The latest weeks I have received a couple of questions from various Dynamics NAV consultants regarding strange SQL errors Dynamics NAV was throwing.
A couple of examples:
- Table XXXXX coes not exist.
- Cannot find the user ‘$ndo$…….’, because it does not exist or you dont have permission.
- You do not have permission to execute table XXXXX.
- You do not have permission to read table XXXXX.
But actually the problem here was not SQL server, it was due to something else.
Usually when I get a call with this kind of error I ask some questions to see if it’s not a ‘real’ security issue. The user might not have the appropriate security role(s) so it could be a ‘normal’ error.
Then, when there’s no obvious reason for the error, I ask about the security model: “Are you using the Standard or Enhanced security model?”
Most of the time the answer is: “Euh?” or “I think it’s Enhanced, let me check… yes it’s Enhanced.”
Then I ask, why. “Is there any reason it is set to Enhanced?” or “Do you know someone who knows the reason it was set to Enhanced?”
If there’s no answer to this question then I propose to aks the same question to the Dynamics NAV DBA or the person in charge of Dynamics NAV security or the person in charge of AD.
Until now, no one has ever been able to provide a good reason why it was set to Enhanced, except of course: “Enhanced seems better then Standard” or “It was like that when the database was created and we never changed it.” or “Isn’t Standard less secure then Advanced?“
Actually, in my opinion, the Standard option is more enhanced then the Enhanced option 🙂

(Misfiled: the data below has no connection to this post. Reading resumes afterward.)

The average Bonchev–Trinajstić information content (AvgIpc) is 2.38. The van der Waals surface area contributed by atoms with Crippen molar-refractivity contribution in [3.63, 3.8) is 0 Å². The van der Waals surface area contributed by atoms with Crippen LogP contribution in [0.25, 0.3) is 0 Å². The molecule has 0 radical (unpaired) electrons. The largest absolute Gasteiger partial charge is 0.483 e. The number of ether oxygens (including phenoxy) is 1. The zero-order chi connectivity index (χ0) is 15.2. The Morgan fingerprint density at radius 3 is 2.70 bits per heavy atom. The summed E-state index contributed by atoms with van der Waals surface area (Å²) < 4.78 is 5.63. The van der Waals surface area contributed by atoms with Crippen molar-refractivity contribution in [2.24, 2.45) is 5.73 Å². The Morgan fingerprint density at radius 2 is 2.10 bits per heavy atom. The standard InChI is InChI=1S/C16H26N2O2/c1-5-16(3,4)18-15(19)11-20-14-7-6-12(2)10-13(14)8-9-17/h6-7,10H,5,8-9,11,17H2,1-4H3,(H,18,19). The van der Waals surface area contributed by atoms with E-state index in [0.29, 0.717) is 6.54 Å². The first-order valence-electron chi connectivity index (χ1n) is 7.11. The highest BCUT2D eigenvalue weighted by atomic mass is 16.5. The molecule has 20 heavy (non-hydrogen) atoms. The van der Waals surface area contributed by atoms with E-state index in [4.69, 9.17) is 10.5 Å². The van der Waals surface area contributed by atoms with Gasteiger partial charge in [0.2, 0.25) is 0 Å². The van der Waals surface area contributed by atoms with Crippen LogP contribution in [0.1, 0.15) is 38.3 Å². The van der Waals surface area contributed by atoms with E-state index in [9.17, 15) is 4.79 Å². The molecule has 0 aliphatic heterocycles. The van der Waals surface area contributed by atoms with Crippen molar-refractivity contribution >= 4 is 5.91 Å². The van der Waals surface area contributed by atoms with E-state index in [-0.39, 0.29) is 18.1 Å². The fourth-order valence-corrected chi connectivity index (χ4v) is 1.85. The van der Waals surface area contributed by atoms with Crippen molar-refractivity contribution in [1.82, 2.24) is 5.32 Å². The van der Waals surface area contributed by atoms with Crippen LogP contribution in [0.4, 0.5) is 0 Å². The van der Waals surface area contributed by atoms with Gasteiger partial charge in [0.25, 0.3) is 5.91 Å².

Have a look at the differences between the two listed here:
Now tell me, why would you choose Enhanced over Standard?
Probably the reason that Enhanced is used so much is because it’s the default option when creating a Dynamics NAV database (since version 4sp3).
My suggestion is: If you don’t know or can not give any good reason to choose Enhanced, then try the Standard security model.
So now you might think, why was the Enhanced option added and what’s its purpose? Well, I have been looking for a good explanation for years and finally found it here:
(scroll down a little, the good part is in the middle)
This is really a great article. IMHO have never seen or heard a better explanation about this, and that was already posted in 2008.
- If you are an end user company then contact your Microsoft Partner, and ask their opinion and support, do not do this without consent.
- If you don’t have experience and/or knowledge about Dynamics NAV and/or SQL Server security or feel uncertain, ask an expert for advice. Don’t do this yourself.
- Do not change the security model before first testing the procedure on a TEST environment. Make sure you know what to do, have the appropriate security rights and stored procedures at hand.
- Don’t do it during business hours. To be able to change this setting the database needs to go into “Single User mode”. After the change, do not forget to remove the “Single User mode”.